Transplant Production

Most home gardeners purchase vegetable transplants. There are, however, several advantages to growing your own. If you grow your own transplants, they will be the size you want when you are ready to plant them. The container size can be controlled, as can the variety. There will be less danger of bringing in insects and diseases, and you can properly harden the transplants before planting. The cost may also be less.

Unfortunately, vegetable transplants are not easy to produce in the home. Optimum growth requires a heated structure, a greenhouse. If you grow transplants in the home, you will face two severe problems. First, vegetable transplants usually grow best with night temperatures 10 degrees below day temperatures. Second, the light intensity, even in a south-facing window, is not adequate to produce most vegetable transplants.

The first difficulty can be overcome by growing transplants in an unheated room and supplying heat only in the daytime or by simply turning down the thermostat at night. You can increase the light to suitable levels by building a light box. A light box is a partial-box with bottom, back and ends only. Make it about 15 inches high, a little over 4 feet long and about 18 inches from front to back. Line the inside with foil. Place the box in front of a south-facing window and set a fluorescent light on the open top. Attach the light to a timer set to turn on near dawn and to turn off 16 hours later. The light will not be sufficient to grow plants, but it will supplement the natural light from the south-facing window nicely. Special plant grow lights are available and work better than ordinary fluorescent lights for growing plants.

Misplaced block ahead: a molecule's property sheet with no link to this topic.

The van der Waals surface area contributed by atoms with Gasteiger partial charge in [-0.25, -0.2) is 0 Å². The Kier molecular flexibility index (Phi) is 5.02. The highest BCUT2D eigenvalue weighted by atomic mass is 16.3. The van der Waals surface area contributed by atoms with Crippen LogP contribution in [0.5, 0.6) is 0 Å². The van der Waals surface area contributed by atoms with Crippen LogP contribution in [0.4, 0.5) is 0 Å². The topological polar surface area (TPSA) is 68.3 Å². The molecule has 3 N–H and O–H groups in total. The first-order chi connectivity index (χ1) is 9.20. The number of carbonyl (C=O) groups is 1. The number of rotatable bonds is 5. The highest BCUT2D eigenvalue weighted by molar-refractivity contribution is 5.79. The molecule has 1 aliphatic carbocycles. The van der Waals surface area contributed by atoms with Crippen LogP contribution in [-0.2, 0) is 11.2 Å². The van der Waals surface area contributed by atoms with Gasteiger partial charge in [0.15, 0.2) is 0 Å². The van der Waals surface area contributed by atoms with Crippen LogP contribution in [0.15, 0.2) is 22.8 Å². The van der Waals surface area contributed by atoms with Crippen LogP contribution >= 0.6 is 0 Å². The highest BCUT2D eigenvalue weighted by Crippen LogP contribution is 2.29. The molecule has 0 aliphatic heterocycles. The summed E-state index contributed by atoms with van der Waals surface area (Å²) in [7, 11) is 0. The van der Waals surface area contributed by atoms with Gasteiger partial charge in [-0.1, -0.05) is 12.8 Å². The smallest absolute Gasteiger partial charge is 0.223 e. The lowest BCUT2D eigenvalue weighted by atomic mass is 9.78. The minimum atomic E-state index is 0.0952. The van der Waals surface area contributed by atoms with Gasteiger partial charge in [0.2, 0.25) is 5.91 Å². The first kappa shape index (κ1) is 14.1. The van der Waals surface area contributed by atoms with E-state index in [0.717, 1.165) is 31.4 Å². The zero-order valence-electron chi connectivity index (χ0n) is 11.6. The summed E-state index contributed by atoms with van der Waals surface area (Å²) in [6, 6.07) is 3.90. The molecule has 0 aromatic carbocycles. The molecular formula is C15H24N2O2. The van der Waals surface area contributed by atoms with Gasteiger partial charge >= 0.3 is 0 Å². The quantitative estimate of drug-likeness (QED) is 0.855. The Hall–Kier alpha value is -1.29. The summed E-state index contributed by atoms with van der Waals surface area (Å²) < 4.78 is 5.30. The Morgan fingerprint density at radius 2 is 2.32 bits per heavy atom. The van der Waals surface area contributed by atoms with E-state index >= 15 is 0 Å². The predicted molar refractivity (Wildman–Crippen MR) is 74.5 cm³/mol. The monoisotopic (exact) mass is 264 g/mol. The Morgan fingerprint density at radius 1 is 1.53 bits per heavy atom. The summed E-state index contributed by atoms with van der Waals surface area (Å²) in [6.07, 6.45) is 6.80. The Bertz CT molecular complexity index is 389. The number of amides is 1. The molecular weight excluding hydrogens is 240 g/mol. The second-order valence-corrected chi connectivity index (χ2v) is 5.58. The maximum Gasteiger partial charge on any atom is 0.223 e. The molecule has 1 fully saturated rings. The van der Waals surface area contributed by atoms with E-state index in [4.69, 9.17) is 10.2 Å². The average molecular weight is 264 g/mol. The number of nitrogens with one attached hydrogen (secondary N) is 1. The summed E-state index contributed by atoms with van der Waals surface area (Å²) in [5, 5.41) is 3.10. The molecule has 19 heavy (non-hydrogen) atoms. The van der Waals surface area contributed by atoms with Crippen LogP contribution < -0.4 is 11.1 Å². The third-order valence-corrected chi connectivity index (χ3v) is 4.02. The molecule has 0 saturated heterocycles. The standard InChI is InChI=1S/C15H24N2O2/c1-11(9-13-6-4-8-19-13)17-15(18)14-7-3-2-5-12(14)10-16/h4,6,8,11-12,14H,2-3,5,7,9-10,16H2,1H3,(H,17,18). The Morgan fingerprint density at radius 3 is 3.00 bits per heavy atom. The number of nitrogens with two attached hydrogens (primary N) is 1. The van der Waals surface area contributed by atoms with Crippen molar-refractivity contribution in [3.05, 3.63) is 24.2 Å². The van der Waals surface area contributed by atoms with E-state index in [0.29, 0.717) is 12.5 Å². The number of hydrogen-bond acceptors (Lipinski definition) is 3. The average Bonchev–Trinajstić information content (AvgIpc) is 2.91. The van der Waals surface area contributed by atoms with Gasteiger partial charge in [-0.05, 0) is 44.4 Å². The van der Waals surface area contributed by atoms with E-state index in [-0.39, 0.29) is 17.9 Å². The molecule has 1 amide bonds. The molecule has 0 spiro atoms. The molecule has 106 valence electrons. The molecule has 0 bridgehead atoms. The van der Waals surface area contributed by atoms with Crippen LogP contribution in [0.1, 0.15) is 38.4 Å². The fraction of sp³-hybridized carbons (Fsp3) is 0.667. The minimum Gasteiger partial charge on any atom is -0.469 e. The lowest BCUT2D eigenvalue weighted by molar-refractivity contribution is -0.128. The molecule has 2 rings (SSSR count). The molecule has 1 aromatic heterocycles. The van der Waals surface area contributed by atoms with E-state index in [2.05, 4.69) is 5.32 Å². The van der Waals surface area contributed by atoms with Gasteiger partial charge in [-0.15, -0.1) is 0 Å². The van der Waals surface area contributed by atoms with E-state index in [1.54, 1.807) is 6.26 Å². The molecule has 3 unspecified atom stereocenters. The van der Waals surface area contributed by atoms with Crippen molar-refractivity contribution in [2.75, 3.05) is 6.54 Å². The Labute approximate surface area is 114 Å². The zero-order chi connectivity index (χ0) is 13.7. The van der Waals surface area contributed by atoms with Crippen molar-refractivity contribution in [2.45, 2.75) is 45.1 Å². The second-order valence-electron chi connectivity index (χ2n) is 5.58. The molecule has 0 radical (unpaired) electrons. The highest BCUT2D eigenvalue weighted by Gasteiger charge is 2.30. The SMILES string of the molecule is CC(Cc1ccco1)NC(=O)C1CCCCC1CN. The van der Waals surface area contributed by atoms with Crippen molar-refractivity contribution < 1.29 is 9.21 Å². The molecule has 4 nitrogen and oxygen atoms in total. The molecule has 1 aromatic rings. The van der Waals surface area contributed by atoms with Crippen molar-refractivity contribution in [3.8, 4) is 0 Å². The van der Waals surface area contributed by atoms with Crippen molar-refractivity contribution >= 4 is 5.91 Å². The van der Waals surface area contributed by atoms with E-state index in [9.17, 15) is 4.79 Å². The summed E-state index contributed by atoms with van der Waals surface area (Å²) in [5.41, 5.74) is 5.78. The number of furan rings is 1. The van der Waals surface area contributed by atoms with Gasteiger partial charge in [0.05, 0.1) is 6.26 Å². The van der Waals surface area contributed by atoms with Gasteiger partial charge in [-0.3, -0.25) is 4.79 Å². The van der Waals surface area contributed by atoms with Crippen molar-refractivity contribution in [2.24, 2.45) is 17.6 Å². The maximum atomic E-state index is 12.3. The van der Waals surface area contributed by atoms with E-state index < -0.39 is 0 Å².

Use this plant box to grow a few transplants or to germinate many. If seedlings are started in this box, they will need to be moved to a more roomy, protected environment when they require additional space. A coldframe may be used for this. A coldframe or hotbed may be built according to the design in Extension PB 819 "Vegetable Transplant Production." This frame or bed will suffice to raise seedlings to the transplant stage. See also Extension SP291-A, "Growing Vegetable Transplants for Home Gardens." See Table 9 to determine ideal germinating and growing temperatures, as well as the time required to produce different kinds of vegetable plants.

Growing Soilless

Growing Soilless

This is an easy-to-follow, step-by-step guide to growing organic, healthy vegetable, herbs and house plants without soil. Clearly illustrated with black and white line drawings, the book covers every aspect of home hydroponic gardening.

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